Mass defect | definition of mass defect by Medical dictionary
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mass defect Chemistry
The difference in the mass of a polyatomic molecule and the sum of the masses of its constituent particles—i.e., electrons, protons and neutrons. The mass defect occurs because matter is converted into energy (as per Einstein’s E = mc2), which is the energy that binds the nucleus together and overcomes the mutual repulsion between protons.
In mass spectrometry, mass defect refers to the positive or negative difference between an ion’s exact mass and the nearest integer.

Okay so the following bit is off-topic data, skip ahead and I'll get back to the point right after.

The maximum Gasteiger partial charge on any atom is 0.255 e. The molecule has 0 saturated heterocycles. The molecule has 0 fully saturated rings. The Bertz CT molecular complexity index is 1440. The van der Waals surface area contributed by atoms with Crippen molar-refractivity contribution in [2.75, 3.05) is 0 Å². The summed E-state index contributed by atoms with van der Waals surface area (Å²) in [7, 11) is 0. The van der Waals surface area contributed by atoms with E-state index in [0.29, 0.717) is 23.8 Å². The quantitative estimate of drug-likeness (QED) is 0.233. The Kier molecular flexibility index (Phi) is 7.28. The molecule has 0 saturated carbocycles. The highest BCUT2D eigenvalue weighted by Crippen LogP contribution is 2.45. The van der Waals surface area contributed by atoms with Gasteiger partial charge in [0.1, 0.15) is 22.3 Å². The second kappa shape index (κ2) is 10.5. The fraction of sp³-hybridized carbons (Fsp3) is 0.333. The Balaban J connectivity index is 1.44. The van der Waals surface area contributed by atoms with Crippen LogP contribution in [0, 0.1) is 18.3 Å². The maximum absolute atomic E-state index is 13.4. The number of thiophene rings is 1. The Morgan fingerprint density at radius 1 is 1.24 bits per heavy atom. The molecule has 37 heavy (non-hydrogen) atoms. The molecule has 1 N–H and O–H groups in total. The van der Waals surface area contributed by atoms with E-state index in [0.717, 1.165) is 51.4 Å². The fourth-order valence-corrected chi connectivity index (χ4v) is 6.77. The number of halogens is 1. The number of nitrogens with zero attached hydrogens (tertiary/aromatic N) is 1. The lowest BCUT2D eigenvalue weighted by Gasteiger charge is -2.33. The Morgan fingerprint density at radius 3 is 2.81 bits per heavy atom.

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References in periodicals archive
filters for XLR-11 utilized during data acquisition and data mining.
The term "mass defect" originates from the fact that only the carbon isotope--[sup.12]C--has an integer value for its atomic weight (12 or 12.0000 to be precise).
MMDF improves upon the MDF method by allowing the user to combine the results from up to six different mass defect filters.
(vi) [DELTA]E = A[c.sup.2][DELTA]m is useful in explaining the binding energy (2.2244MeV or 3.55904 x [10.sup.-13] J), mass defect
(0.002388 amu or 2.388 x [10.sup.-3] amu) and universal equality of mass of nucleons ([m.sub.n] = 1.008664 amu, [m.sub.p] = 1.006082 amu).